Many women have decided that they want a pain-free delivery with an epidural (see Considering an epidural) even before they go into labor. It's good to know, however, that labor has to be well established before you can have an epidural, so you'll still experience some painful contractions. Epidurals generally work well, but sometimes the block isn't complete or is more effective on one side than the other. Some women decide to have an epidural because they know they're unlikely to cope well with labor pain. Many women start off saying that they don't want an epidural and change their minds halfway through-if it's your first pregnancy, you can't possibly know how you'll feel.
An elective cesarean is one that is planned and generally performed for medical reasons-for example, because of a low-lying placenta-and not simply because a woman wants to have one. Having a cesarean is major abdominal surgery and in most circumstances it is safer to have a vaginal delivery. Recovery after a cesarean usually takes longer than after a vaginal birth, so one is only performed if necessary.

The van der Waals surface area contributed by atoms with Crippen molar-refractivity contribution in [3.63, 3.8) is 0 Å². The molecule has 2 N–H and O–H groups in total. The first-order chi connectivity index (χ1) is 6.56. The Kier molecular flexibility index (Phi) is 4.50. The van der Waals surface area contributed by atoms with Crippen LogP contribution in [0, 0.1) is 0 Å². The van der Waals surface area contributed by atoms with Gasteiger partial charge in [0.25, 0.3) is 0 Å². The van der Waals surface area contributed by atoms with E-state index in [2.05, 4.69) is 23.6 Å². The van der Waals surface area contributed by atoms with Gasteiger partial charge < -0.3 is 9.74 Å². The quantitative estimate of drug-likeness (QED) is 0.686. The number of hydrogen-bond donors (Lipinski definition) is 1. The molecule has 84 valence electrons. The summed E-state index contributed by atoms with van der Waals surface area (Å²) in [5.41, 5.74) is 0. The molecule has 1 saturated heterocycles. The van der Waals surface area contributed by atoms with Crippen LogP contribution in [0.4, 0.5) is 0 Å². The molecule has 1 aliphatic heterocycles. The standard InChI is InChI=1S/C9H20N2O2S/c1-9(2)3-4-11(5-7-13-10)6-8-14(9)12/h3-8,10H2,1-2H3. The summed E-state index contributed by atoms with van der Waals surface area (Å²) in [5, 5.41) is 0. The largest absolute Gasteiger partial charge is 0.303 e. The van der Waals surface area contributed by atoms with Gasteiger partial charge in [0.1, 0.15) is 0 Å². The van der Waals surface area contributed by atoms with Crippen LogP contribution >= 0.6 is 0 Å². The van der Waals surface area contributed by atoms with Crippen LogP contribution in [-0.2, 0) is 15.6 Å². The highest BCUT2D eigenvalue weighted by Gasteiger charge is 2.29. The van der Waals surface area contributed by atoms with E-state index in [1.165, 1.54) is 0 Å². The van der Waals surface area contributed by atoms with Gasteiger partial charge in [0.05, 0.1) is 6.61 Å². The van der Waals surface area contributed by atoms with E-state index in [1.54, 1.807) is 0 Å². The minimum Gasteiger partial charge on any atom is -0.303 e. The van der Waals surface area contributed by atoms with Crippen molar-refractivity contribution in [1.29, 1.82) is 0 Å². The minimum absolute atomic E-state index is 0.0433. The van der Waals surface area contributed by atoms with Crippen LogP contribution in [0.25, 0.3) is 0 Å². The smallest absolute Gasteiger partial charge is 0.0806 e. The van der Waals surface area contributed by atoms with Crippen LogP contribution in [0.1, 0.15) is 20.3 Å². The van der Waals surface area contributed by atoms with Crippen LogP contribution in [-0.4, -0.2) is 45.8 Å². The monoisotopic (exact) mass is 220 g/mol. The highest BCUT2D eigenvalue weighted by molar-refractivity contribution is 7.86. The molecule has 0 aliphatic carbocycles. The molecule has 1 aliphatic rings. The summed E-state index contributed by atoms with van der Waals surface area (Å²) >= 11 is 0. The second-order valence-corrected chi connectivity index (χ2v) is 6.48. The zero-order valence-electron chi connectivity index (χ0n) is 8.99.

This condition is an intense fear or dread of childbirth. There are two types: primary tocophobia predates pregnancy and can start as early as adolescence; secondary tocophobia is associated with an earlier traumatic experience in childbirth. This fear can manifest itself as nightmares, intense anxiety, or panic attacks.
If you have tocophobia, your doctor will refer you to a consultant obstetrician who deals in mental health issues, or you may be referred directly to a psychologist to discuss your fears. Some experts believe that hypnotherapy can help to tackle any subconscious fears of childbirth. An elective cesarean may be recommended if your fear of having a vaginal birth cannot be overcome.
You may need to experiment to find lovemaking positions that are comfortable. Most women find that the missionary position becomes increasingly uncomfortable as your partner presses on your belly. You may find being on top is enjoyable and does not put pressure on your belly. Lying in the spoons position, with your partner behind you, can also be pleasurable. Other positions that don't restrict your pleasure and are comfortable include sitting together, kneeling while your partner enters from behind, and lying side by side with your legs entwined.
Excerpted from Pregnancy Day by Day.
Copyright © 2008 Dorling Kindersley Limited.
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